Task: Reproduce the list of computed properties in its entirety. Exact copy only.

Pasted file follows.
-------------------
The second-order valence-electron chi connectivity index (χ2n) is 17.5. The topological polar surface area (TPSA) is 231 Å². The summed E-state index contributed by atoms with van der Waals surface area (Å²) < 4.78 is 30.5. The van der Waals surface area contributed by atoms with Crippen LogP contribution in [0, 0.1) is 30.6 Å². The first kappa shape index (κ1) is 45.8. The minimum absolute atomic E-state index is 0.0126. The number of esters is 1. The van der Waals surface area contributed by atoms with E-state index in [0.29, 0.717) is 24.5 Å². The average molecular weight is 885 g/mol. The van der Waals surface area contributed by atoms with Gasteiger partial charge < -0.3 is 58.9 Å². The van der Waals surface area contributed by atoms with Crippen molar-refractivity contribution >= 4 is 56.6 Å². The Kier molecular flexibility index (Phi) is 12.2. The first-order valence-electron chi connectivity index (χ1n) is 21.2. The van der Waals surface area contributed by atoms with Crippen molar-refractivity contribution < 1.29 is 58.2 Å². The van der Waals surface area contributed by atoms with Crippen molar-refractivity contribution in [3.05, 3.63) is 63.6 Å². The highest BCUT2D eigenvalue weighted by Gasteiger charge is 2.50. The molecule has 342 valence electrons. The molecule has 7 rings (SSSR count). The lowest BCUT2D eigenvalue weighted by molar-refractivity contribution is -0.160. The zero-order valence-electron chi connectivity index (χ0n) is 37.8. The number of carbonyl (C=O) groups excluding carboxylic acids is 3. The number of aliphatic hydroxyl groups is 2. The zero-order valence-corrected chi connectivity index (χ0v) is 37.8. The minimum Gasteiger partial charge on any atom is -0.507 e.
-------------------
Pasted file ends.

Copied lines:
The second-order valence-electron chi connectivity index (χ2n) is 17.5. The topological polar surface area (TPSA) is 231 Å². The summed E-state index contributed by atoms with van der Waals surface area (Å²) < 4.78 is 30.5. The van der Waals surface area contributed by atoms with Crippen LogP contribution in [0, 0.1) is 30.6 Å². The first kappa shape index (κ1) is 45.8. The minimum absolute atomic E-state index is 0.0126. The number of esters is 1. The van der Waals surface area contributed by atoms with E-state index in [0.29, 0.717) is 24.5 Å². The average molecular weight is 885 g/mol. The van der Waals surface area contributed by atoms with Gasteiger partial charge < -0.3 is 58.9 Å². The van der Waals surface area contributed by atoms with Crippen molar-refractivity contribution >= 4 is 56.6 Å². The Kier molecular flexibility index (Phi) is 12.2. The first-order valence-electron chi connectivity index (χ1n) is 21.2. The van der Waals surface area contributed by atoms with Crippen molar-refractivity contribution < 1.29 is 58.2 Å². The van der Waals surface area contributed by atoms with Crippen molar-refractivity contribution in [3.05, 3.63) is 63.6 Å². The highest BCUT2D eigenvalue weighted by Gasteiger charge is 2.50. The molecule has 342 valence electrons. The molecule has 7 rings (SSSR count). The lowest BCUT2D eigenvalue weighted by molar-refractivity contribution is -0.160. The zero-order valence-electron chi connectivity index (χ0n) is 37.8. The number of carbonyl (C=O) groups excluding carboxylic acids is 3. The number of aliphatic hydroxyl groups is 2. The zero-order valence-corrected chi connectivity index (χ0v) is 37.8. The minimum Gasteiger partial charge on any atom is -0.507 e.